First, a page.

New steps forward in cell reprogramming

August 10, 2009
"When you work with mature cells, for some reason only a few of them actually reprogram into an iPS cell: Why is the reprogramming process so inefficient?" asked Konrad Hochedlinger, assistant professor of Stem Cell and Regenerative Biology. Photograph by B. D. Colen/Harvard News Office

(PhysOrg.com) -- Harvard Stem Cell Institute (HSCI) researchers at Massachusetts General Hospital (MGH) have substantially improved the odds of successfully reprogramming differentiated cells into induced pluripotent stem cells (iPS) by blocking the activity of the gene that instructs the cells to stop dividing.

Konrad Hochedlinger and colleagues at the MGH Center for Regenerative Medicine also found that reprogramming efforts are more likely to be successful if they target immature rather than their more mature counterparts for reprogramming.

Induced pluripotent cells are adult cells that have been reprogrammed back to an embryo-like state in which they have regained the potential to turn into any of the 220 cell types in the body, such as , , or . “This has been a main question and main interest in the field for a long time,” says Hochedlinger. “When you work with mature cells, for some reason only a few of them actually reprogram into an iPS cell: Why is the reprogramming process so inefficient?”

The team has devised two solutions for the problem of inefficiency, one of which involves selecting only certain cell types for reprogramming. The work is being published in two separate reports, one in the journal Nature, and the other in .

Researchers know how to reprogram fully developed cells into iPS cells, yet the efficiency of the process remains very low - only about one in every 1,000 mature cells is successfully reprogrammed. Hochedlinger explained that because it’s been difficult to reprogram mature differentiated cells, he and his colleagues focused their effort on a population of relatively rare progenitor cells, cells heading down a particular developmental pathway, but not yet turned into the eventual cell type.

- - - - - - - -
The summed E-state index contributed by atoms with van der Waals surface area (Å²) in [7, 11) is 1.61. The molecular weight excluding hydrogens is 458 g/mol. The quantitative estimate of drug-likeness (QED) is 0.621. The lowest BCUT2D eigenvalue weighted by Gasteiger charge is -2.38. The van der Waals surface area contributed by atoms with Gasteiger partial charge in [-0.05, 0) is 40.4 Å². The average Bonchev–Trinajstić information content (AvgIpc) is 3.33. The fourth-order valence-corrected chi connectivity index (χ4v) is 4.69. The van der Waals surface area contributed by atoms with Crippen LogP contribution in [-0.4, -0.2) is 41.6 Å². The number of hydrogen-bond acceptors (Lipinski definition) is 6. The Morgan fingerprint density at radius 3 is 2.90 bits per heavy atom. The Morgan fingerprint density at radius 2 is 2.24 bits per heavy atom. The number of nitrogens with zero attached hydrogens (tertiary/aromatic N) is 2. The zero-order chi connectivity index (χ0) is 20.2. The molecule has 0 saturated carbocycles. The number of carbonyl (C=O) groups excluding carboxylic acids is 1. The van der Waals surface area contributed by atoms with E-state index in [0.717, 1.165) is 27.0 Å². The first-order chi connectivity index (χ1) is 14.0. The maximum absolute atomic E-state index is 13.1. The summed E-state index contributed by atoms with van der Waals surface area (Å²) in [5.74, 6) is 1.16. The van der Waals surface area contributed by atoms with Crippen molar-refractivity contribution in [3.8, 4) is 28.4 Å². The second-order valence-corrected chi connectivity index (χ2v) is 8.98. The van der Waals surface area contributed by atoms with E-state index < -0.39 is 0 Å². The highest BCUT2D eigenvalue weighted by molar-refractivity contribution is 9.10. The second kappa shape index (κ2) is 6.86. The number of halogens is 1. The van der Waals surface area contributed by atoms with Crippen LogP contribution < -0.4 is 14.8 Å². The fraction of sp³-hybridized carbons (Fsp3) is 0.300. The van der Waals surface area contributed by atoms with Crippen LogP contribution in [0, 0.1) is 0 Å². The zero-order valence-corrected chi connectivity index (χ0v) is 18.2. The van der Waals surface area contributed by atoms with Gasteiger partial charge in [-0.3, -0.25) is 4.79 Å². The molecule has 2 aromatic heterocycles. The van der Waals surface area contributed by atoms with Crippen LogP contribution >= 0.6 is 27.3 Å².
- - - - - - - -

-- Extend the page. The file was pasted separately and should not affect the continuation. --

“By attempting to reprogram a population of progenitor cells, you have a way to increase efficiency,” says Hochedlinger. “This may be relevant when you think about upscaling iPS technology in a human setting. If you want to make iPS disease-specific cells from a limited amount of tissue material, you may want to specifically isolate these rare progenitor cells because you know the chance is much higher that they will give rise to an iPS cell compared with the mature cells which actually make the bulk of the tissue.”

Progenitor cells can give rise to a number of mature cell types within a given tissue type. For instance, blood progenitor cells give rise to all types of blood cells. Cardiac progenitors give rise to a number of different types of cardiac cells. But cardiac progenitors do not develop into blood cells, and vice versa.

“The second solution we came up with was identifying molecules whose manipulation enhances the cell division cycle, the proliferation of the cells, and thereby also enhances the efficiency of the reprogramming,” Hochedlinger continues.

Normally adult cells have a limited number of cell division they can go through before they stop dividing. “Certain molecules turn on to tell the cell ‘stop dividing now,’” he says. “We find that if we inactivate the molecule, it makes the cell continue dividing. And we can increase the efficiency of reprogramming by making the cell grow indefinitely.”

The work is an important step in “fine-tuning” the science of creating iPS cells. It both takes advantage of ’ ability to be reprogrammed, and also allows researchers to begin the process with a mature cell, where specific molecules are manipulated to obtain cell division and enhance the efficiency.

Producing iPS cells en masse will provide researchers with a way to study diseases in the laboratory, as well as provide targets for drug development, and, if the iPS cells prove to be biologically identical to human embryonic , they may provide material for cell transplants in diseases such as diabetes, Parkinson’s disease, and heart disease.

Provided by Harvard University (news : web)

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